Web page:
RPM is in steady downfall.  Kasey Kahne publicy voiced disapproval with the management and announced abnormally early in the year his move to Hendrick Motorsports for 2012.  Elliott Sadler had to threaten to sue to get his seat back this year and now he’s struggling with poor equipment.  The #19 is clearly no longer a priority to the company.  Some of his problems are of his own making (he has never been very good at providing usable feedback about the car and he needs a crew chief that can deal constructively with his in-car mood swings), but others are indicative of larger problems in the corporate structure.  Ironically, the person who was best at dealing with Elliott in the car was Ray Evernham. Elliott seemed to be challenging Robby Gordon for going through crew chiefs, but the biggest downfall for the #19 was letting Rodney Childers get away.  Rodney was a really good crew chief match for Elliott – a former racer who understands cars, could communicate with Elliott well, and who could take abuse on the radio without letting it affect his next move.

Last fall, RPM merged with Yates Racing and moved to Ford.  After assuring the people working at Evernham Engines (making Dodge engines) that their jobs were safe, about 60 people were fired.  That prompted a public shouting match between then-VP for Competition Mark McArdle and George Gillett at Richmond in September that ended with McArdle leaving the company.  He was the one person I thought was in a position to change things and had the skills to do it, but:

“I’ve always advised those who work under me that if the bus is going somewhere you don’t want to go, then maybe you need to get off the bus,” McArdle said.  Mark is now with Front Row Motorsports.

Most of the people who were with GEM when I started the book in 2007 have gotten off the bus.  Without passion, there is nothing.  The Roushes, Hendricks, Childresses and Gibbs of the NASCAR world are there because they are 100% committed to the sport.  If you aren’t, you have no business being in the garage.

And speaking of passion, I have a new one since the Ford Mustang will race Friday night in Daytona.  I never quite understood manufacturer allegiance, but you have to remember that I got into the sport just as the COT was being introduced.  Since I bought my Mustang, I’ve paid a lot more attention to the look of the car and its characteristic features.   The NASCAR Mustang really does look like Murphey slimmed down and glammed up.

I had been really curious how they would handle the indents on the doors.  Aerodynamics would prefer that those indents not be there.   And they’re not!  I know, it looks identical, but that’s all done with decals.  Trompe L’Oeil is fancy French for “fool the eye” and they’ve done a great job with this.  The actual surface is smooth as can be.

The Nationwide pony cars use the same COT chassis as the Cup car, which was done in hopes some teams will buy hand-me-downs from Cup teams and not have to construct the chassis from scratch.  There’s a lot similar with the Cup car (splitter, spoiler), but some modifications on the design that I think we’ll see in Cup soon.  For example, there are no braces on the splitter. I’ll have a post on the science of the new Nationwide car, but I wanted to wait to see how it ran first.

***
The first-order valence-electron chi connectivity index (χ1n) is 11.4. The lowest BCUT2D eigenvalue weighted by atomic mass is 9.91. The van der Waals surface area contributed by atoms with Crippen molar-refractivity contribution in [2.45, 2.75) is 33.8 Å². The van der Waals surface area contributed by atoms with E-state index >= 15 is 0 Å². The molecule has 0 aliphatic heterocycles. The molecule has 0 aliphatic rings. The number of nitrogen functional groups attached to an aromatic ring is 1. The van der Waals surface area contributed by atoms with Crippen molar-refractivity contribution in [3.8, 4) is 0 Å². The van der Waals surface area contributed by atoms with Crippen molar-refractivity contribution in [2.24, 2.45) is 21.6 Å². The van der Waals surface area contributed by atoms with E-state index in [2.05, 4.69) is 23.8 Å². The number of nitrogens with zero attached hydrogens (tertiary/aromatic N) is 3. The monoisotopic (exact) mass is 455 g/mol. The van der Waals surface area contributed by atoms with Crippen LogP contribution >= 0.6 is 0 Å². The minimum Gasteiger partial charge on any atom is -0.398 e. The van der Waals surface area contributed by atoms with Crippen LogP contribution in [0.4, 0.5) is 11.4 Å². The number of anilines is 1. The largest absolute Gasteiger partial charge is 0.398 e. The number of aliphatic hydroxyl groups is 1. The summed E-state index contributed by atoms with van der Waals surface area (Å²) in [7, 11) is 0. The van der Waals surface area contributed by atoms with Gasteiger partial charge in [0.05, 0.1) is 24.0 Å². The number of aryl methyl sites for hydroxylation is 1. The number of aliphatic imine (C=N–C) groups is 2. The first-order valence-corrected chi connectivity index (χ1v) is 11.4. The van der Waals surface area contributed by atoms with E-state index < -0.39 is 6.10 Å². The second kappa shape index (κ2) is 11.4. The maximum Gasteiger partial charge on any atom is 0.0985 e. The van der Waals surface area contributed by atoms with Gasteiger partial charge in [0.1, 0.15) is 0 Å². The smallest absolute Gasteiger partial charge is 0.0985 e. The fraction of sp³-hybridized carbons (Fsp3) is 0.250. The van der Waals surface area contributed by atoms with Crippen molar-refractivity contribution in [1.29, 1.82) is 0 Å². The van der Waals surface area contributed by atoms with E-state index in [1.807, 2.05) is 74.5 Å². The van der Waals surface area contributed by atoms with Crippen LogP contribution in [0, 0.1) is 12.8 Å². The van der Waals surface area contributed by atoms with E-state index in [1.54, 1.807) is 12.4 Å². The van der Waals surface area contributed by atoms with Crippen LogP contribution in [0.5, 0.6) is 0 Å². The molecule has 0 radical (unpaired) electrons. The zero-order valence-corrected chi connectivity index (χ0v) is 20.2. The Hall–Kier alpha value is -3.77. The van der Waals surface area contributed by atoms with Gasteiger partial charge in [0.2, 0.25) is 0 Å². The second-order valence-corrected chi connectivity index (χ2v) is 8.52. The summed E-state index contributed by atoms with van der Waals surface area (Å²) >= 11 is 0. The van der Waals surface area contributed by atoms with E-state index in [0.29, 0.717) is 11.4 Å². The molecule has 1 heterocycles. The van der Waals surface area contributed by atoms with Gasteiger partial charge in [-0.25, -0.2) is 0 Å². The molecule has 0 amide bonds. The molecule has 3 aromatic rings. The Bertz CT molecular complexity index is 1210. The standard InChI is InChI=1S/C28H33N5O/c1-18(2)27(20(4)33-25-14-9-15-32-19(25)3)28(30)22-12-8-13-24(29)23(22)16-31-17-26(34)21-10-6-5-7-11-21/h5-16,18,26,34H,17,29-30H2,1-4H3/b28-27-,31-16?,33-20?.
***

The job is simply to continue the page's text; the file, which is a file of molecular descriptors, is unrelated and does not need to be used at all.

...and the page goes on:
I understand now how a fan can be pulling for a car because “I drive that brand”.  Often, you can’t appreciate something until you actually experience it.  We’ve been joking around the house that Murphey needs some racing stripes.   (It is a joke – I didn’t want the “Mustang” name decal on the side door.  I know what car I’m driving, thanks.)  But it might impress that banana yellow Mustang convertible we alway run into at Starbucks…

The only downside of Jack Roush’s visit is that the dealership offered to have him sign your ‘special’ Mustang.  Well, my stock Mustang apparently wasn’t good enough to make the cut.  When the cup series returns to Texas, I’ll have to lure Jack out to the parking lot and get him to swipe a silver Sharpie on Murphey’s glovebox.  As far as I’m concerned, Murphey is plenty special.

Murpey isn’t going racing, but I’ll be content watching Murphey’s bulked-up brothers banging fenders at Daytona.  And if I hear a little noise in the garage during the race, I’ll assume that Murphey has turned on his Sirius satellite radio because he wants to cheer for the Fords a little, too.


  1. Wonderful post; you raise many interesting points. I too am glad to see Ray getting back to his true passion (building and driving his own creation at Pikes Peak) recently. I often think back to the days when guys like Frank Stoddard would jump off the pit box and service the car, and chuckle at mega money teams that try to win with dollars and business plans alone (red bull). As someone who’s always been more interested in the technical side of the sport, rather than rooting for a favorite driver, your work to me is invalueable. If you ever find yourself in northern Oregon, I’ll have to break out a silver sharpie of my own.

    • Thanks for the comments, Rob. You had good timing, as I am at a point where I’m wondering if what I do is really useful to anyone. I saw Ray about this time last year when we toured the Goodyear plant. He showed me the dash cam video of his last Pike’s Peak outing and I saw a happiness and excitement I hadn’t seen when he was running his own team.

      So thanks again for commenting. It was perfect timing. DLP